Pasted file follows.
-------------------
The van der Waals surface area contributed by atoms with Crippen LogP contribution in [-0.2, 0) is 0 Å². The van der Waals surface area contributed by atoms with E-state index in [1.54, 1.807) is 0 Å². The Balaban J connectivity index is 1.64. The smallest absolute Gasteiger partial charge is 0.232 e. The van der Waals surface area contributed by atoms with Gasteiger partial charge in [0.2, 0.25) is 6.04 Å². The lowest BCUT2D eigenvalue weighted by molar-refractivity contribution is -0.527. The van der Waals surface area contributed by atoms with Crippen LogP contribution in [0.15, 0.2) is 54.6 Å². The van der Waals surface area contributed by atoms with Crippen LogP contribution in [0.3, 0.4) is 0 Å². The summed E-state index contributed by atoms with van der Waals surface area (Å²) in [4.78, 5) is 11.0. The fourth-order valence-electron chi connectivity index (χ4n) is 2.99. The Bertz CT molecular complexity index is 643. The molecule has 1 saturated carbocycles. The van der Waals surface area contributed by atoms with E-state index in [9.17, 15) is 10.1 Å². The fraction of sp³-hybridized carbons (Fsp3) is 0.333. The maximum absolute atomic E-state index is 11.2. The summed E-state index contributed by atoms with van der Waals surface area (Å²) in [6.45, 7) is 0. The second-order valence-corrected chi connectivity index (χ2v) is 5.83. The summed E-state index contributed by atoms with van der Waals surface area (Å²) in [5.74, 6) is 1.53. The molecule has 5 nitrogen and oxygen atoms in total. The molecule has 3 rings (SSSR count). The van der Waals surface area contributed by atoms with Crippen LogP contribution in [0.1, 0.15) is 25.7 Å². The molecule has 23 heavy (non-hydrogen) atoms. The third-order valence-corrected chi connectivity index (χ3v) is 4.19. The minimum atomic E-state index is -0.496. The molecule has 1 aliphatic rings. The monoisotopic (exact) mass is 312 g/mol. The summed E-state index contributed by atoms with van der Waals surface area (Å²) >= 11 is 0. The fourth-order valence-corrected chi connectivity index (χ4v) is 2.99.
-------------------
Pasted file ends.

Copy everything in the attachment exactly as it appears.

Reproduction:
The van der Waals surface area contributed by atoms with Crippen LogP contribution in [-0.2, 0) is 0 Å². The van der Waals surface area contributed by atoms with E-state index in [1.54, 1.807) is 0 Å². The Balaban J connectivity index is 1.64. The smallest absolute Gasteiger partial charge is 0.232 e. The van der Waals surface area contributed by atoms with Gasteiger partial charge in [0.2, 0.25) is 6.04 Å². The lowest BCUT2D eigenvalue weighted by molar-refractivity contribution is -0.527. The van der Waals surface area contributed by atoms with Crippen LogP contribution in [0.15, 0.2) is 54.6 Å². The van der Waals surface area contributed by atoms with Crippen LogP contribution in [0.3, 0.4) is 0 Å². The summed E-state index contributed by atoms with van der Waals surface area (Å²) in [4.78, 5) is 11.0. The fourth-order valence-electron chi connectivity index (χ4n) is 2.99. The Bertz CT molecular complexity index is 643. The molecule has 1 saturated carbocycles. The van der Waals surface area contributed by atoms with E-state index in [9.17, 15) is 10.1 Å². The fraction of sp³-hybridized carbons (Fsp3) is 0.333. The maximum absolute atomic E-state index is 11.2. The summed E-state index contributed by atoms with van der Waals surface area (Å²) in [6.45, 7) is 0. The second-order valence-corrected chi connectivity index (χ2v) is 5.83. The summed E-state index contributed by atoms with van der Waals surface area (Å²) in [5.74, 6) is 1.53. The molecule has 5 nitrogen and oxygen atoms in total. The molecule has 3 rings (SSSR count). The van der Waals surface area contributed by atoms with Crippen LogP contribution in [0.1, 0.15) is 25.7 Å². The molecule has 23 heavy (non-hydrogen) atoms. The third-order valence-corrected chi connectivity index (χ3v) is 4.19. The minimum atomic E-state index is -0.496. The molecule has 1 aliphatic rings. The monoisotopic (exact) mass is 312 g/mol. The summed E-state index contributed by atoms with van der Waals surface area (Å²) >= 11 is 0. The fourth-order valence-corrected chi connectivity index (χ4v) is 2.99.